Yup I was looking around and since the gap is 3-4pm onwards, I think steep panels on a mount facing due west on the top of my pumphouse will do nicely.

    I'm maxing out the inverter (not today of course in the downpour here in enniscorthy) usually for about 3-4 hours around midday so any excess would likely be wasted and sent to the grid.



  • Moderators, Category Moderators, Motoring & Transport Moderators, Regional East Moderators Posts: 59,711 CMod ✭✭✭✭ unkel


    Sending to the grid is very lucrative if you get paid €0.14 / kWh for it, "waste" is the wrong word!!!

    If I had huge roof space (farm with large barn or something similar), I'd invest in a setup purely for export.

    "Wind is Ireland's oil" - An Taoiseach, 25/05/2022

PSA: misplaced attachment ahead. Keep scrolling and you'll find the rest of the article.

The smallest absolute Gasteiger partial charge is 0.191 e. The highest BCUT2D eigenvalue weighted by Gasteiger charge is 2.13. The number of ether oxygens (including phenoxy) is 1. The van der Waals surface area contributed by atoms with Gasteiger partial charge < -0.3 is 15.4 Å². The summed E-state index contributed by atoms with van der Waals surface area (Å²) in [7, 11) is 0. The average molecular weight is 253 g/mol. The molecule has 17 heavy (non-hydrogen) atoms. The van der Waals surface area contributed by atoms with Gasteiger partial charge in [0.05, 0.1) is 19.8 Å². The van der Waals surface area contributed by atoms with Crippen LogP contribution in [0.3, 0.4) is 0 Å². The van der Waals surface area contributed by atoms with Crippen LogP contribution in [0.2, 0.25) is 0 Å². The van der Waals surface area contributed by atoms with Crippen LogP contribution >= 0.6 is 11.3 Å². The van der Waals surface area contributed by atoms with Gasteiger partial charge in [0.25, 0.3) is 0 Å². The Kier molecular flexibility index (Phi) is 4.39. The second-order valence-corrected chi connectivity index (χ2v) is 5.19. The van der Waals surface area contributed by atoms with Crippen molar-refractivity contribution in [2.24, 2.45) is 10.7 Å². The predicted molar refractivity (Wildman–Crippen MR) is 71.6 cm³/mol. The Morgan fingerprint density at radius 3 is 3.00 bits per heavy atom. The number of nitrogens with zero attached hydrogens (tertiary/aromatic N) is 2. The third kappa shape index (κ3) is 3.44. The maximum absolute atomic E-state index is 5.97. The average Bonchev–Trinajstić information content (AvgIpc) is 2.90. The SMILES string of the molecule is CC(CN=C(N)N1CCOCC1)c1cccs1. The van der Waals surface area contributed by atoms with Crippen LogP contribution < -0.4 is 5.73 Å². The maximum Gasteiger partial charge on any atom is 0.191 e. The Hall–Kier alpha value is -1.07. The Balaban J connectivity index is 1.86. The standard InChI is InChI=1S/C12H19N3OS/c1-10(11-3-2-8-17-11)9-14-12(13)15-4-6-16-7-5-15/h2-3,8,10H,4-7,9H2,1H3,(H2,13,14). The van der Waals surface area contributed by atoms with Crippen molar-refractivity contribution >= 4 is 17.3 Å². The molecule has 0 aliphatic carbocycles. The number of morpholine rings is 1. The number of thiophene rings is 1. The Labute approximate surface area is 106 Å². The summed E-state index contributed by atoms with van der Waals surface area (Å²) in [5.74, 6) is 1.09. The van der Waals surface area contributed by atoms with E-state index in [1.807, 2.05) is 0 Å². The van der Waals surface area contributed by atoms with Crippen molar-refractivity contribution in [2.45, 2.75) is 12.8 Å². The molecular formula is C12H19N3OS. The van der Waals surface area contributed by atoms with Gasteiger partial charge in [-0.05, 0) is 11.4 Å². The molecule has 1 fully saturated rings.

• Registered Users Posts: 18,577 ✭✭✭✭ ELM327


    I'll never have a smart meter so I will never get paid for actual exports.

    Of course, if I'm ever forced onto one and it's before I'm off grid, then I will be exporting to the grid any excess but as it stands now I'd rather use the energy to burn a space heater than give it to networks for free

    Down the road, if smart meter plans become reasonable and I decide to get one, I'll go for an NC7 and really start exporting a lot. I think this could be a better use of funds than 100% off grid, as with nc6 you're limited to 6kW export. However it relies on smart meter plans becoming reasonable.



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  • Registered Users Posts: 447 ✭✭ Mr Q


    That makes sense. But there are no guarantees they will still be paying that in 12 or 24 months for each kWh.



  • Registered Users Posts: 6,507 ✭✭✭ the_amazing_raisin


    If you're above 6kWp (at this point ELM probably is) then you can go onto the CEP rate by sending the NC7 form


    That gives you a fixed rate of 13.5c, and I think it's guaranteed for something like 15 years